Gun test: Gamo PT-85
- Credit: Archant
Phill Price has a blast with a blow-back from Gamo
Gamo’s range of CO2 pistols is one of the best out there, and I’ve enjoyed many of the models on the range, but one has passed me by and I don’t know why. The PT-85 is right up my street, being a large frame, all-metal model, with my favourite blow-back action. It’s a proper handful, and feels nice and stable on aim.
Coming from a speed-shooting background, handling is as important as accuracy for me. Hitting a 10” square steel plate at 10 yards isn’t hard, but it suddenly becomes so when the cold eye of the stop-watch burns into the back of your neck. When you need to hit five of them in around three seconds, handling and trigger performance become MORE important than ultimate accuracy.
The layout of this pistol is like many others with the 12 gramme CO2 capsule living in the grip, and having a toggle screw to drive the capsule up onto the piercing probe. This allows the CO2 to flow up into the action and is released as each hammer blow strikes the valve stem, allowing the ever-expanding gas to drive the pellet down the barrel. I was pleased to see thatno tools are needed to do this.
The magazine supplied with the PT-85 is the well-proven double-ended one that has an 8-shot revolving chamber at each end, for 16 shots in total. I’ll confess that I thought these looked a little flimsy when I first saw them, but I’ve had no failures with them, or been told of any. For those who remember the fullbore days of fast reloads, this pistol is perfect for us. A quick press of the mag’ release button, which is in the correct place for a competition gun, sees the mag’ drop out of its well, making space for a fully-charged replacement to be slammed in. This can be done in the blink of an eye, with correct and regular practice. This feature brings us one step closer to shooting fullbore guns in our overly regulated world.
Gamo supplied a tin of their Match Training pellets, which are ribbed wadcutters, so that’s how I started out. I was pleased to see that there were no misfeeds or jams, and that told me the pistol was working well. Gamo has its high end CO2 pistols made in Japan where quality and functionality are qualities that get a great deal of respect, and the PT-85 is a good example of that. It feels solidly made and durable.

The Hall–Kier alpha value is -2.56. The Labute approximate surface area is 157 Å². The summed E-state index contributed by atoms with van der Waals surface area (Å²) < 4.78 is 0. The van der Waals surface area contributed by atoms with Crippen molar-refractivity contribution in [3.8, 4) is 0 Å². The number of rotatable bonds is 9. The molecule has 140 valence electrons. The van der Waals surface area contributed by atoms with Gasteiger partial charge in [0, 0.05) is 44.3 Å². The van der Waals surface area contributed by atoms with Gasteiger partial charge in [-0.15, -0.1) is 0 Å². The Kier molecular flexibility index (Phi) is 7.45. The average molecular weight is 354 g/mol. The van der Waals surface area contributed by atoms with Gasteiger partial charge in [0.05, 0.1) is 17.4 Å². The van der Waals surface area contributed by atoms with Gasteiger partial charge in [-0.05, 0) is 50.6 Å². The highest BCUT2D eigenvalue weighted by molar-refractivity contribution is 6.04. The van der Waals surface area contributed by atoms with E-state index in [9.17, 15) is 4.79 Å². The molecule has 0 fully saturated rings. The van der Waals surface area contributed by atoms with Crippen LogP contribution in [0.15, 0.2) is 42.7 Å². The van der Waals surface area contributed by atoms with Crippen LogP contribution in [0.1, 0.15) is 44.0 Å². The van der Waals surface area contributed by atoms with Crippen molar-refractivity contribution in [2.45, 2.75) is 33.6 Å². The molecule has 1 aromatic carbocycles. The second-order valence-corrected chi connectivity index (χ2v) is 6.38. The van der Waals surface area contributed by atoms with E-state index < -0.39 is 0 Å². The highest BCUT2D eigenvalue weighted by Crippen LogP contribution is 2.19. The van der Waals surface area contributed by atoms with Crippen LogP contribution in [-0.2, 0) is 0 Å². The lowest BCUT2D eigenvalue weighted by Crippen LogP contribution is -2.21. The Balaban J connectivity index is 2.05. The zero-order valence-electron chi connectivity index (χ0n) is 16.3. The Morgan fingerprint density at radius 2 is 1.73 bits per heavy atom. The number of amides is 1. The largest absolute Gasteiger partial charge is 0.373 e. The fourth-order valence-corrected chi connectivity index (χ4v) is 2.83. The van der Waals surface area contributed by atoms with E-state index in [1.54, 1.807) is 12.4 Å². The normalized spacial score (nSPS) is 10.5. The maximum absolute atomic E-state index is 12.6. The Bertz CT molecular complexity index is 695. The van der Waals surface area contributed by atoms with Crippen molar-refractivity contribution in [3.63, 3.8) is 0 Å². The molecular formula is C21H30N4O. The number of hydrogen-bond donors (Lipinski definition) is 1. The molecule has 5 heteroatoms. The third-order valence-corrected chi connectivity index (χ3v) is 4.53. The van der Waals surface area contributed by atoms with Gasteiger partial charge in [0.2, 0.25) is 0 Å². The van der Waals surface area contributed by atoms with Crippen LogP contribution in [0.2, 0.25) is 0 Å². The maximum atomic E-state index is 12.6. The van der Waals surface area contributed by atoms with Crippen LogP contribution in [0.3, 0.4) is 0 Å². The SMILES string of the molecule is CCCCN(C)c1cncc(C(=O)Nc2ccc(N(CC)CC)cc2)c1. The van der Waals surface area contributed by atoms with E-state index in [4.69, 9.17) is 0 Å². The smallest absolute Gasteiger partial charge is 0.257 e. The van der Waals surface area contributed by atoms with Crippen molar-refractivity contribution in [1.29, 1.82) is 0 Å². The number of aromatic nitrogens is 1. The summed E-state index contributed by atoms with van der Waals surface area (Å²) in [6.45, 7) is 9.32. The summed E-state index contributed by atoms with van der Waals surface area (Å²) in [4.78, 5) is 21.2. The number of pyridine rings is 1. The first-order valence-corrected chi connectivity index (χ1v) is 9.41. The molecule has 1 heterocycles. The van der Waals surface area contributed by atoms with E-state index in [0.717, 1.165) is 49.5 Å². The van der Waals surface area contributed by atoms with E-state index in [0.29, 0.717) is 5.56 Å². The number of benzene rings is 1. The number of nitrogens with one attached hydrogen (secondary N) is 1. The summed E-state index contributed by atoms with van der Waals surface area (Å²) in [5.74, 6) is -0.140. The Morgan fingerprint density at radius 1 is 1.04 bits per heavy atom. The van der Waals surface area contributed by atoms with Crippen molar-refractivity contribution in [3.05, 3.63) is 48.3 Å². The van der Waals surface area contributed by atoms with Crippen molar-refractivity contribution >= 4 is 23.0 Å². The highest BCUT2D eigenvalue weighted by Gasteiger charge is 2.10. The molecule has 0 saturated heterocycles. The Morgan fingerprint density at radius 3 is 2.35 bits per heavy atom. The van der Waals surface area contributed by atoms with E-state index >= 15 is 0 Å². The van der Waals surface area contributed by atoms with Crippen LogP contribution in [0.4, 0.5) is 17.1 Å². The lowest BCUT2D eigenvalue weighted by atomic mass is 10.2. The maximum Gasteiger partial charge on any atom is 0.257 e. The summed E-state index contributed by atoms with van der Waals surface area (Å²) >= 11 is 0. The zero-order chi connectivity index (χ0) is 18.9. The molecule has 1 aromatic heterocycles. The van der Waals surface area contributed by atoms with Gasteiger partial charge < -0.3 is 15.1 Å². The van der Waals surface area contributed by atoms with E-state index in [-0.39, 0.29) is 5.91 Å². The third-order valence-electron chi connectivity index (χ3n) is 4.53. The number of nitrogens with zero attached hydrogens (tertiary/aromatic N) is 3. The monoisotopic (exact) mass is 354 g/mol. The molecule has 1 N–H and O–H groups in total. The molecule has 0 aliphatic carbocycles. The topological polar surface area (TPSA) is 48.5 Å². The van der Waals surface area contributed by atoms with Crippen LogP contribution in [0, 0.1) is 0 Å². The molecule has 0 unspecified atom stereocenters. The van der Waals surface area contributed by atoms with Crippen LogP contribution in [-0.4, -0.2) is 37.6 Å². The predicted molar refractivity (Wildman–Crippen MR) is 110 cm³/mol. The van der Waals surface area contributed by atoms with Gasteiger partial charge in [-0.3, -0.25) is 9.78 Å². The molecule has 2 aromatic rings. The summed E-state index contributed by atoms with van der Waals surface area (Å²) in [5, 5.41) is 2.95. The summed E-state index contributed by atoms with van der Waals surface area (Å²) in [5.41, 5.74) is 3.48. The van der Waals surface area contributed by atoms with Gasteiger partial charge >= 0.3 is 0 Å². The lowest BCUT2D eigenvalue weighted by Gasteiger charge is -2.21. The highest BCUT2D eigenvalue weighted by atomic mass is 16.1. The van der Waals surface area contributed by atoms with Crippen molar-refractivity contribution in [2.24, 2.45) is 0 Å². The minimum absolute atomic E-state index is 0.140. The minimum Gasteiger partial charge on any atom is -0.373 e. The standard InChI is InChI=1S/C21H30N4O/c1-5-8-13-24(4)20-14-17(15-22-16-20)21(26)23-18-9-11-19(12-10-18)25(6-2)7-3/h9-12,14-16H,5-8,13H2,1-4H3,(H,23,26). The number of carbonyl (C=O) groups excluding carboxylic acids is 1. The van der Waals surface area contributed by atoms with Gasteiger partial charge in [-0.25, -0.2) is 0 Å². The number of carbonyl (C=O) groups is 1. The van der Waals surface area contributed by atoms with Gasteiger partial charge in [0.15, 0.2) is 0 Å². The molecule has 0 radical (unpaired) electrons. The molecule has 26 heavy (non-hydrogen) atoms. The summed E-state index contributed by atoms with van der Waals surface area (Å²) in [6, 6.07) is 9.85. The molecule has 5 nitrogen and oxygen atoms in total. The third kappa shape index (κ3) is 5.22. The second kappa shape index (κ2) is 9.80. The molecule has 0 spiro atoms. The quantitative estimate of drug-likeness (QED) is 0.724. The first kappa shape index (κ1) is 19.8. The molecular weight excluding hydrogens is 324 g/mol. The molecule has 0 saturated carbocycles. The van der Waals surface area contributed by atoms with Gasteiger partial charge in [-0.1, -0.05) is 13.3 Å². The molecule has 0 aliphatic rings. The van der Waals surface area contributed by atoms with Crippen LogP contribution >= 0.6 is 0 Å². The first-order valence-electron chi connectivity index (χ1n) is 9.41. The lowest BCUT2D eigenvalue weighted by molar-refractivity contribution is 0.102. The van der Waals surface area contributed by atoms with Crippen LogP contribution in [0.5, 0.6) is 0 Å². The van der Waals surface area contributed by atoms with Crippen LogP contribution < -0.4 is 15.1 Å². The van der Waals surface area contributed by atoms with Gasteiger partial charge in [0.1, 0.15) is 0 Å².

- 1 Airgun law in the UK
- 2 Gun test: BSA Meteor Evo Silentum springer
- 3 Ready for anything: essential shooting kit for airgunners
- 4 Weihrauch HW100 - test & review
- 5 Watch: Hunting with the Sightmark Wraith HD day/night scope is a game changer!
- 6 Artemis SR900S: Testing an unusual autoloader
- 7 Review: Hawke Vantage LRF400 Laser Rangefinder
- 8 Why the Weihrauch HW40 PCA deserves more of our attention
- 9 Is a springer or gas-ram air rifle best for HFT?
- 10 Gamo Whisper Sting Kit - test & review
I was soon delivering tin-can-spinning accuracy at 10-yards with the blow-back action resetting the hammer for each shot. However, something told me that there was better accuracy to be had, so I searched my pellet collection for a tin of RWS Geko .177 wadcutters. I know these pellets well from my competition days and trust them to deliver superior performance at an affordable price. Sure enough, I was soon getting 2” groups at 10 yards, which is quite superb from a gun like this.
Although the rearward movement of the slide cocks the hammer, you still need to release the trigger blade fully forward for the mechanism to index the rotary magazine to line up the next pellet with the barrel. The hammer can be cocked manually, allowing single-action shooting, if that’s your preference. The trigger’s action is nice and smooth and none too heavy either, making rapid-fire strings pleasantly easy. In fact, you can get all eight shots from one end of the magazine off in just a few seconds when you fancy a good blast.
Speaking of good blasts, the blow back system has a good hard kick that simulates recoil very well and adds excitement to each shot. The slide does not load the next pellet so the pistol is not actually a semi-automatic, despite what the box says.
The combat-style open sights are fixed, but luckily for me, they shot exactly to zero with the Geko pellets from my two-handed hold. They have bright white dots that help you to get rapid alignment, and this worked well for even my lousy eyesight.
I mentioned that the grip is large earlier, and it is actually too big for my average-size hand. I cannot reach the magazine release from the firing position, which makes reload drills slower than necessary. I also found the two-part safety awkwardly placed, high on the right side of the frame. To disengage it you must slide a serrated section back and then push the lever up for ‘fire’ and down for ‘safe’. With the safety on, the trigger blade is locked, so you know the pistol’s condition as soon as you feel the blade.
Those minor grumbles aside, this is a really enjoyable pistol to shoot, delivering excitement with accuracy to spare. If speed shooting games are your thing and you have largish hands, this is one to look at.
Importer: BSA Guns
Power source: C02 (12 gramme)
Action: Double-action, blow-back
Length: 8” (20.3cm)
Weight: 1.7lbs (755 grammes)